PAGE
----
That is a new and forthcoming book from Wayne A. Leighton and Edward L. Lopez, and the subtitle is The Economic Engine of Political Change. Here is my blurb:
Ideas matter. Madmen, with its engaging stories, is perfect for anyone interested in public policy, or how our world could be a better place. Read it, and assign it to your class.
5. Your first name is not as special as you think. (When I was a kid the only other “Tyler” was Henry Kissinger’s dog, or so I had thought; now it is quite common as a name.)
7. Litterman interviews Eugene Fama, who still deserves a Nobel Prize.
Paul Krugman writes out a simple model (pdf), source here, and summary here: “Because America has its own currency and a floating exchange rate, a loss of confidence would lead not to a contractionary rise in interest rates but to an expansionary fall in the dollar.”
I see it differently. The confidence loss brings upward pressure on the real borrowing rates, and the Fed pumps out money to keep the short-run nominal interest rate down (have zero lower bound issues gone away?). Because of expected price inflation, the long-run nominal interest rate goes up and the medium-run interest rate goes up too. The long and medium real interest rates go up and stay up. There is no long vs. short-run interest rate distinction in Krugman’s model.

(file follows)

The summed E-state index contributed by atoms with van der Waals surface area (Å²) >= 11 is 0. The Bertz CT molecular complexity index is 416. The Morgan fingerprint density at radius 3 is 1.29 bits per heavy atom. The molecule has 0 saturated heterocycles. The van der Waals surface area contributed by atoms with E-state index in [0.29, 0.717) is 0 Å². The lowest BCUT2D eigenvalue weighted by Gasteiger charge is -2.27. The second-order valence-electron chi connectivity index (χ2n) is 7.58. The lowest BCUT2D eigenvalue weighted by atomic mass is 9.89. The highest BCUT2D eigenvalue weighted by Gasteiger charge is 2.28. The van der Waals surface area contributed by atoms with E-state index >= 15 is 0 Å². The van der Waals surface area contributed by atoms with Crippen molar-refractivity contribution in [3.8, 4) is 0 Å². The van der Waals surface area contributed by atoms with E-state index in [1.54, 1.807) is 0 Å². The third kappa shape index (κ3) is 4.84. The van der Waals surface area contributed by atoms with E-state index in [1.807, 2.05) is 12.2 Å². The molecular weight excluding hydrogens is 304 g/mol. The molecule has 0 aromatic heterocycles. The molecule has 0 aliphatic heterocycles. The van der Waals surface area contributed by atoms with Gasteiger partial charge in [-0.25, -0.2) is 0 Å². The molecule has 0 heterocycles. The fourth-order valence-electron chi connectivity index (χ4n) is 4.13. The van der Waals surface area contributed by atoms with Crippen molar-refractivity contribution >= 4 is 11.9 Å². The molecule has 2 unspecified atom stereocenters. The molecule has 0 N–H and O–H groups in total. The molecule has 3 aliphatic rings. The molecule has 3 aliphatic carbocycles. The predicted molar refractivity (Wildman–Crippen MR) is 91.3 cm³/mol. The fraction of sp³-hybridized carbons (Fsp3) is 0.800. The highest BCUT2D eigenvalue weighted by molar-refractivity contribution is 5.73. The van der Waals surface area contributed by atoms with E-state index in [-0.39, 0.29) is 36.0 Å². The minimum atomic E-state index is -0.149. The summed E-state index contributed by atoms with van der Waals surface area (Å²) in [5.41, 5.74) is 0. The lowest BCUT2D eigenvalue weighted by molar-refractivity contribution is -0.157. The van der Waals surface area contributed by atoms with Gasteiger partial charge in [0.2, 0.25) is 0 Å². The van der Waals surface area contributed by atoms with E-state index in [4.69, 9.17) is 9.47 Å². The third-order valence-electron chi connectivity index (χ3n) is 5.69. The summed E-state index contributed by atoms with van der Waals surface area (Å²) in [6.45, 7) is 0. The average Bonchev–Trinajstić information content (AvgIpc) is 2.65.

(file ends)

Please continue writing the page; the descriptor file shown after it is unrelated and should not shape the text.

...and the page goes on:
Exactly what happens with short-run interest rates depends on credibility and how much inflation the public is willing to accept. I would say this: the counterfactual of a bond vigilantes attack already means the public refuses to turn over much more of its wealth to the government. So most likely we have higher medium- and long-term real and nominal interest rates and chaos on the short rates, with no pretty scenario in sight. Eventually the short rates probably will rise too.
I do see that Krugman has written: “…inflation and expected inflation could matter, but I don’t think they do in this case, so that I suppress them for the sake of simplicity.” In essence, in his model, the central bank can push down “interest rates” (in general) without bearing any inflation repercussions. Of course that eases the problem but it seems oddly unremoved from the real world problems of central banking.
A few years ago, Brad DeLong wrote correctly:
International finance economists see a far bleaker future. They see the end of large-scale dollar-purchase programs by central banks leading not only to a decline in the dollar, but also to a spike in U.S. long-term interest rates, both nominal and real, which will curb consumption spending immediately and throttle investment spending after only a short lag.